Although weaknesses in waste management have been attributed to lack of logistics and financial management, people’s attitudes towards waste management should not be ignored 33. He outlined several factors, which have conspired to promote the massive build- up of urban garbage and waste. Nze noted that they resulted from inadequate and deficient infrastructure, inadequate structures for environmental administration, lopsided planning pastures and disregard for basic aesthetics, industrial and commercial growth, and other human factors.

Waste generation in the cities come in huge volumes that it creates problems during collection, transporting and disposal. According to Songsore (1992: cited in Freduah, 32), solid waste management has remained one of the intractable problems with the Accra Metropolitan Assembly (AMA). His argument supports the fact that waste producers generate large volumes of wastes but do not dispose of waste in an acceptable manner. This is important to the study because people’s attitudes towards waste management are questionable.

Another factor is indiscriminate disposal of waste generated by households, individuals and companies. With the establishment of the Waste Management Department (WMD) of Metropolitan and Municipal Assemblies, the public tends to have the view that the departments should be solely responsible for managing wastes. He further observed that indiscriminate disposal of waste has resulted in the clogging of the few built drainage channels and natural watercourses with garbage and silt, which are not removed regularly. This argument is not peculiar to AMA alone, the problem reflects the situation in most urban areas. The city of Accra for instance has been engulfed in refuse, with drains and gutters mostly choked with rubbish.

Edmunson (1981, cited in Freduah, 32), in his study on refuse management in Kumasi, pointed out that most sites used for refuse dumps are chosen without taking into consideration the distance to be covered by residents. Thus, he recommended that sanitary sites should be cited close to waste generators. Adelaide (1995: cited in Freduah, 32) also observed that disposal sites in Accra are situated quite a distance away from inhabitants or sellers. Thus, one cannot dispute the fact that long distance disposal sites discourage inhabitants and sellers from making use of them. They therefore resort to littering their surroundings. He attributes these unacceptable habits of indiscriminately disposing of waste to the public’s lack of waste disposal culture as well as inadequacy of waste disposal facilities. This testifies to the importance of attitude in waste management issues.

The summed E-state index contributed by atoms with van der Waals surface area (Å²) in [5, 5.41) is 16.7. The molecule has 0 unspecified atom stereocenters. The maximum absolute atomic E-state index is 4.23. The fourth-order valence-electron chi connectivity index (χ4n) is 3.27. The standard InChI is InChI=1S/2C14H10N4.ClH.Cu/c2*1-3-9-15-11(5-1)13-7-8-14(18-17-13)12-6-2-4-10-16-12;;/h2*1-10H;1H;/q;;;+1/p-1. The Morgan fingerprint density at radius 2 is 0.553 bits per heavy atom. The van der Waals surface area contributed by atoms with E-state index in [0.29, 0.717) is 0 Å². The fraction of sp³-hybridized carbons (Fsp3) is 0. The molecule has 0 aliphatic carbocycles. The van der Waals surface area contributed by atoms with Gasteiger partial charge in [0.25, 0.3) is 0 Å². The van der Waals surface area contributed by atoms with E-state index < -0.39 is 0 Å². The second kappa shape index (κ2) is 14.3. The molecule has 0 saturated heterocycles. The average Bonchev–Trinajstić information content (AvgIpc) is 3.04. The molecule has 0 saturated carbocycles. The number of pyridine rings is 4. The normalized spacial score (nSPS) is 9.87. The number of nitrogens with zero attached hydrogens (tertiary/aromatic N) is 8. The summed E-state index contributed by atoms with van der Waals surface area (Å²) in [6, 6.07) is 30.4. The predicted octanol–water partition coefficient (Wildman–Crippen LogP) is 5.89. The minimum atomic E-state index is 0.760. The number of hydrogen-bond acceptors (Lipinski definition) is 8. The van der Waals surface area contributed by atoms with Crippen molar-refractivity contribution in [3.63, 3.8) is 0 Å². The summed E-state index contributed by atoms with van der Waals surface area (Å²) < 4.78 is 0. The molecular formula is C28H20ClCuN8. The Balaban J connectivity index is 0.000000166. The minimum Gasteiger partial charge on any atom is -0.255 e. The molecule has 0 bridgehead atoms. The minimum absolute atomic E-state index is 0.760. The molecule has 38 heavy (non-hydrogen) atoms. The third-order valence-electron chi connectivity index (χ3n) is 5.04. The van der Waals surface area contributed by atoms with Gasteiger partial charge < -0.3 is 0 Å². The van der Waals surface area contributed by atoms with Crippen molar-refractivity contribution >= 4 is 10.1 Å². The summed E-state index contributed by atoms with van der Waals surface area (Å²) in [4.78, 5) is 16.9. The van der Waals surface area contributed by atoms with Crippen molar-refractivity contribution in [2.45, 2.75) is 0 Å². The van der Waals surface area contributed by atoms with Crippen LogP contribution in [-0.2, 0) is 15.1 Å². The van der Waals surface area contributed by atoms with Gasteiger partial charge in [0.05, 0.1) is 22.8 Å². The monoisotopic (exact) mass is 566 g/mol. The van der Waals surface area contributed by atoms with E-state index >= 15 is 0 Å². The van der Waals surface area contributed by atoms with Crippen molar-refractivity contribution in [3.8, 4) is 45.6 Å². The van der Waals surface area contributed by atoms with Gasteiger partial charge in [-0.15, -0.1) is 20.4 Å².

Agbola 34 also support this assertion when he said that cultural derivatives, beliefs, perceptions and attitudes are learned response sets. They can therefore be modified or changed through education. This points to the fact that peoples’ unconcerned attitudes towards solid waste can be changed for the better through education. According to Pacey 35, formal education for women is a pre-requisite for change in sanitation behaviour.

2.6. The Concept of Waste Management

No single solution has been identified that completely answers the question of what to do with waste. The business of keeping our environment free from the contaminating effects of waste materials is generally termed waste management 30. Gbekor ( 36: 18) refers to waste management as “the collection, transport, treatment and disposal of waste including after care of disposal sites”. Similarly, Gilpin (1996: 201, cited in Baabereyir, 30) defines waste management as “purposeful, systematic control of the generation, storage, collection, transportation, separation, processing, recycling, recovery and disposal of solid waste in a sanitary, aesthetically acceptable and economical manner”. Schubeller et al. (1996: 7, cited in Baabereyir, 30) focus on municipal solid waste management when they define waste management as ‘the collection, transfer, treatment, recycling, resource recovery and disposal of solid waste in urban areas. It can be deduced from these definitions that waste management is the practice of protecting the environment from the polluting effects of waste materials in order to protect public health and the natural environment. Thus, the priority of a waste management system must always be the provision of a cleansing service which helps to maintain the health and safety of citizens and their environment Cooper (1999, cited in Baabereyir, 30).

2.7. Waste Management Practices

Every community or region has its own unique profile regarding waste of all forms. The attitudes of people in different regions of each country vary regarding waste management strategy. The diversity of communities and their waste is one reason why no single approach to waste management has been accepted as the “best method”. Since there is no preferred approach, every community must create its own “best approach” to dealing with its waste. Decisions for alternative waste management strategies are often made locally: however, there are also regional drivers based on national regulatory and policy decisions 37.

2.8. Waste Collection